Different types of Scaffolding Tube and Coupler
A scaffold is a widely used structure at most jobsites. It represents a temporary and safe work platform to aid in the
- audit etc.
When it comes to choosing the structure that best suits a construction site the engineers or technicians play a crucial role. Their expertise on the matter will ensure the best advice as a matter: type of work, jobsite conditions, etc.
If we were to classify the types of scaffolding according to the intrinsic mechanical differences of the many models, we would say that there are 3 types of scaffolding used on construction sites, such as:
- Tube and coupler scaffolding
- H-frame / façade scaffolding
- Multidirectional scaffolding
In this issue we will be carefully looking at the first and oldest type, the Tube and Coupler scaffolding.
The tube-and-coupler scaffold is conceived as a temporary structure on a construction site.
The work is ancillary and temporary. It aims to support work crew, ensure their safety and anybody else's working on the platform.
The structure has to be appropriately anchored to the building. It is utilised for building, restoring, wholly or partly knocking down erections.
The system is made up of a number of elements:
- steel tube
- the clamp, allowing the tubes to couple up or any components to be joined
- battens or working platforms
- anchoring systems
- base jacks (plates)
The tube is the key element of the system.Depending on how it is placed, it takes the name of standard /upright (when placed vertically), transom (when it forms a horizontal cross-section), ledger (when placed horizontally), and diagonal (when placed as bracing).
The coupler is the tubes joint element, it can be made of steel or cast iron.
The name can vary depending on the juncture - right-angle (orthogonal), swivel, parallel, simple and sleeve coupling.
This is an example of an orthogonal joint with a tube, a section of the CONDOR tube and coupler scaffold. A perpendicular juncture between the elements is allowed through friction.
Axial compression between elements of two tubes is granted by a simple coupler, be it in steel or cast iron. That allows contuinity.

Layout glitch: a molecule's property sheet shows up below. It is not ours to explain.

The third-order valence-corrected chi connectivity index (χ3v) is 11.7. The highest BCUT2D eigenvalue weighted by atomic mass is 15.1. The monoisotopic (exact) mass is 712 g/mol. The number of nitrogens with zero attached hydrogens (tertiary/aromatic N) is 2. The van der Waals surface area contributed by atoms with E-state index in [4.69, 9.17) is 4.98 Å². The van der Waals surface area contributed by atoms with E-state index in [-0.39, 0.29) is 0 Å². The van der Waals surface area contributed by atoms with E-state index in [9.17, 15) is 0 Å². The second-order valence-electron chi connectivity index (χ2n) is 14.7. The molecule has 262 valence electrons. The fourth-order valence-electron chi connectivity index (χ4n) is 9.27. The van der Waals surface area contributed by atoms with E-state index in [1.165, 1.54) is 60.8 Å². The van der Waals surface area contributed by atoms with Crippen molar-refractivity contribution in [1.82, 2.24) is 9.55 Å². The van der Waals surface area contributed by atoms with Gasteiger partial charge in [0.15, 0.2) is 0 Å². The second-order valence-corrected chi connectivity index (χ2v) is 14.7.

Swivel coupler Elements can be put together at different angles by the swivel coupler, be it in steel or cast iron. Elements can also be joined together axially through a parallel coupler, be it in steel or cast iron.
Battens (working platforms) or any board decking make the structure whole.
Decking boards are meant to be horizontal elements conceived as walk-over flooring. They also play the role of transferring loads vertically through the tubes on transoms, which are joined to the uprights.
CONDOR manufactures a wide range of metal planks made of galvanized steel and aluminum. The walk-over flooring planks come with a skidproof system (embossing/drilling), which make the CONDOR products unique for safety and quality, in compliance with the strictest requirements of the Italian and European safety standards. What marks the CONDOR metal plank system is its simplicity of being hooked to the frame cross-piece, which makes it an extremely handy product, easily and quickly assembled.
Other elements are the base jack (plate), the anchors and the pin.
CONDOR tube and coupler scaffolding system is simple, particularly versatile and cost-effective.
It applies to a number of projects, such as civil and industrial buildings with solutions granted by Ministerial Authorisations: retrieval of artefacts, shoring structures, stiffening and reinforcement of unsafe buildings, maintenance and restoration of particularly complex or extremely degraded architectural works.
Whether painted or galvanized it is the ideal cadidate for construction or maintenance works. Not only it is cost-effective but likely boosts the best safety-quality ratio in full compliance with current regulations.
This scaffold applies to a number of projects, such as civil and industrial buildings with solutions granted by Ministerial Authorisations: retrieval of artefacts, shoring structures, stiffening and reinforcement of unsafe buildings, maintenance and restoration of particularly complex or extremely degraded architectural works.